The reason for this continuity is apparent: the US dominated after WWII when most of the world lay in ruins. But when developing countries like China and India took over many global manufacturing jobs, the US couldn’t compete while maintaining its middle class, and so the US had to pay for its continuing global military dominance by inventing a kind of business in which it could excel. That business is the financialization of everything that can be traded in a stock market. Financialization is largely a matter of borrowing and hiding money for the sake of gambling. But unlike manufactured goods, which have tangible and verifiable attributes, financial speculation is the continual betting on a future that always lies ahead.
It’s worth reminding you here that likely the oldest fraud in history is the theist’s promise of eternal life or punishment, depending on whether people obey certain religious officials, and that this fraud still works because the promise can’t be tested by the living. Likewise, since the future doesn’t yet exist to be examined, bets on the future can be won in the present by fraud. Theoretically, as we move forward in time, of course, we can always confirm which predictions in the stock market turn out correct. Some people end up losing money in their trades while others win. But like the religious officials who profit from their control of the afterlife narrative, sophisticated traders and money managers profit by controlling the way financial bets are made. And what bankers have discovered is that they can profit most by perpetrating frauds, using sophisticated mathematics and automation of trades, which exploit the inherently ethereal nature of the business of gambling on the future. Once enough profit is made from their frauds, the titans of the financial “industry” become too big to fail and the quality of their “products” can’t be confirmed.
The upshot of this is that no US president can afford to fix the US economy for the majority of Americans, since an indispensable US business is the financing of gambling in stock markets, the highest profit in that business is made from fraud which requires a host of suckers and dupes (middle class investors), and the profit is needed to pay for the US military by taxes on the rich, without which the US would be overwhelmed by blowback from its numerous clandestine adventures abroad. Luckily, one reason many Americans excel at frauds is that their idol of personal liberty entails freedom from moral principles.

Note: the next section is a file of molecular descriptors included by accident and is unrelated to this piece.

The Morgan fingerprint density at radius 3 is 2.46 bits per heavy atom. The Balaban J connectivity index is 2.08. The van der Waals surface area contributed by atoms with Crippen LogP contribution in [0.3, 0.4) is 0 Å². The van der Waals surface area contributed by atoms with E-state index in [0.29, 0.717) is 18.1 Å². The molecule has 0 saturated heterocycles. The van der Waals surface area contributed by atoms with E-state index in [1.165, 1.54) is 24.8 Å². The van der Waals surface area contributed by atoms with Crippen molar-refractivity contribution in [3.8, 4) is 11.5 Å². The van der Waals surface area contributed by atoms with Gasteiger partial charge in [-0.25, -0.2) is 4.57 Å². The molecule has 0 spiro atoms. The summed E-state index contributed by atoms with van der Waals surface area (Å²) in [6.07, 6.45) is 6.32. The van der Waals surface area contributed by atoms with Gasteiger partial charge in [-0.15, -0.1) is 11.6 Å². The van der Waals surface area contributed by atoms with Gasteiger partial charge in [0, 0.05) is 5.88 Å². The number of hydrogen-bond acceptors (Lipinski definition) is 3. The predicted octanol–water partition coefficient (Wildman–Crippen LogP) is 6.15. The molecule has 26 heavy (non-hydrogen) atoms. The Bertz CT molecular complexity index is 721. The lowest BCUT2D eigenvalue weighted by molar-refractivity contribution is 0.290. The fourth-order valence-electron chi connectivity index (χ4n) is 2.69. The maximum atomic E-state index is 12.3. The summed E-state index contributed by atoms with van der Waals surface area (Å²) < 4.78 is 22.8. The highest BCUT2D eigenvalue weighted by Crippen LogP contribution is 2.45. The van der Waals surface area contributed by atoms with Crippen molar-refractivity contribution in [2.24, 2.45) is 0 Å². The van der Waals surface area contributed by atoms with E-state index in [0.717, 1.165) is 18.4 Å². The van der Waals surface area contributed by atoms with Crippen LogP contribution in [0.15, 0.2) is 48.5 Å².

But to return to the aesthetic point about myths: while neither Romney’s nor Obama’s campaign narrative is told in anything like good faith, Obama’s distortions are actually less in touch with reality and less inspiring. Recall that Romney’s deceptions are that the Democrats are to blame for the stalling economy, and more generally that the Republicans aim to achieve something other than the further entrenchment of the wealthiest class of Americans. (See, for example, Mike Lofgren’s book, The Party is Over.) These myths are plainly needed as lies to ensure that the American oligarchy remains in stealth mode. Once out in the open, an oligarchy can succumb to angry mobs.
Still, the sense that Republicans are always more masculine and powerful than the Democrats, even when the Democrats are in charge, is due to the fact that Republicans stand squarely behind the greatest power of all, which is the undead god and its natural forces that evolve complex forms like you and me. Republicans are shameless defenders of oligarchy, which is the human form of dominance hierarchy, and that hierarchy is nature’s way of maintaining social structures in bird, fish, and mammal species. By their policies and actions, the Republicans signal that they represent just the oligarchs who are nature’s champions, the sociopathic predators who rule our dominance hierarchies and whose vices best approximate the undead god’s inhumanity. Of course, none of this is said publicly by any elected Republican. But this is the ultimate strength of Republican myths.
By contrast, Obama’s deceptions are that social progress, which is to say a deviation from the natural state of oligarchy, is sustainable, and that the Democratic Party strives wholeheartedly for that progress. Despite the liberal’s pretentions to hyper-rationality, Obama’s progressive rhetoric is actually more faith-based than Romney’s. Whereas conservative theism is superficially supernatural, fundamentalist theism being a rationalization of earthly dominance hierarchies, conservative political myths are actually naturalistic. And whereas liberal theism is superficially secular, liberal theism being scientistic, politically progressive myths are actually highly supernatural. Much irrational faith is needed to think that mobs of weak people can't just unseat the minority of very powerful individuals who happen to rule in a given time and place, but also violate the Iron Law of Oligarchy and establish a viable alternative to nature’s way of organizing social groups. And that same sort of faith is needed now to uphold Obama as a messianic agent of change. When the Democrats’ economic actions reveal that their liberal values are postmodern, meaning that those politicians are actually nihilistic pragmatists, Obama’s liberal myth loses even its subliminal capacity to inspire. Again, on the surface the myth is preposterous, since even though Bush is indeed largely to blame for the current economic crisis in the US, so too is Clinton and so is Obama for following both Bush and Clinton even to the point of rehiring their crony capitalist economic managers. But while Romney’s distortions retain their power because of their deeper naturalism and because of our existential horror of our position within the undead god, Obama’s campaign rhetoric is sickly to its core.